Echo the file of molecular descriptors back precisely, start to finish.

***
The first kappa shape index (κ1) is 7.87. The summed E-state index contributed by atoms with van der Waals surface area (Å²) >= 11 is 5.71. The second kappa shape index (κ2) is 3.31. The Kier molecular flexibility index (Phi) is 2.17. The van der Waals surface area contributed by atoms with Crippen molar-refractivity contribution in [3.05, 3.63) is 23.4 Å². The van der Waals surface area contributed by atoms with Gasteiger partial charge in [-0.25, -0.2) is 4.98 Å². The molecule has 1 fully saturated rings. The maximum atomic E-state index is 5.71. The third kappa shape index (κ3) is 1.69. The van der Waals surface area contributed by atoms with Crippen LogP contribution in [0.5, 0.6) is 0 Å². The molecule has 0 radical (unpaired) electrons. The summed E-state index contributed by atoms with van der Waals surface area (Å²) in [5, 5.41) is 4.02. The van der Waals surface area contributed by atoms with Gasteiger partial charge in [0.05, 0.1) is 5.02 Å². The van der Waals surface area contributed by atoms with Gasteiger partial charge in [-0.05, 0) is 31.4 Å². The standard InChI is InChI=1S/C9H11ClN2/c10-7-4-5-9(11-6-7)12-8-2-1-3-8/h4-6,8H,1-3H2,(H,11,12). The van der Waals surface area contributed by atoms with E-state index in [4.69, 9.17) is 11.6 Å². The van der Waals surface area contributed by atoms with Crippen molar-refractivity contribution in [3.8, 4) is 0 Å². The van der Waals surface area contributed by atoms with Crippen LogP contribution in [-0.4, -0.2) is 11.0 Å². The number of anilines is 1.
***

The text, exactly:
The first kappa shape index (κ1) is 7.87. The summed E-state index contributed by atoms with van der Waals surface area (Å²) >= 11 is 5.71. The second kappa shape index (κ2) is 3.31. The Kier molecular flexibility index (Phi) is 2.17. The van der Waals surface area contributed by atoms with Crippen molar-refractivity contribution in [3.05, 3.63) is 23.4 Å². The van der Waals surface area contributed by atoms with Gasteiger partial charge in [-0.25, -0.2) is 4.98 Å². The molecule has 1 fully saturated rings. The maximum atomic E-state index is 5.71. The third kappa shape index (κ3) is 1.69. The van der Waals surface area contributed by atoms with Crippen LogP contribution in [0.5, 0.6) is 0 Å². The molecule has 0 radical (unpaired) electrons. The summed E-state index contributed by atoms with van der Waals surface area (Å²) in [5, 5.41) is 4.02. The van der Waals surface area contributed by atoms with Gasteiger partial charge in [0.05, 0.1) is 5.02 Å². The van der Waals surface area contributed by atoms with Gasteiger partial charge in [-0.05, 0) is 31.4 Å². The standard InChI is InChI=1S/C9H11ClN2/c10-7-4-5-9(11-6-7)12-8-2-1-3-8/h4-6,8H,1-3H2,(H,11,12). The van der Waals surface area contributed by atoms with E-state index in [4.69, 9.17) is 11.6 Å². The van der Waals surface area contributed by atoms with Crippen molar-refractivity contribution in [3.8, 4) is 0 Å². The van der Waals surface area contributed by atoms with Crippen LogP contribution in [-0.4, -0.2) is 11.0 Å². The number of anilines is 1.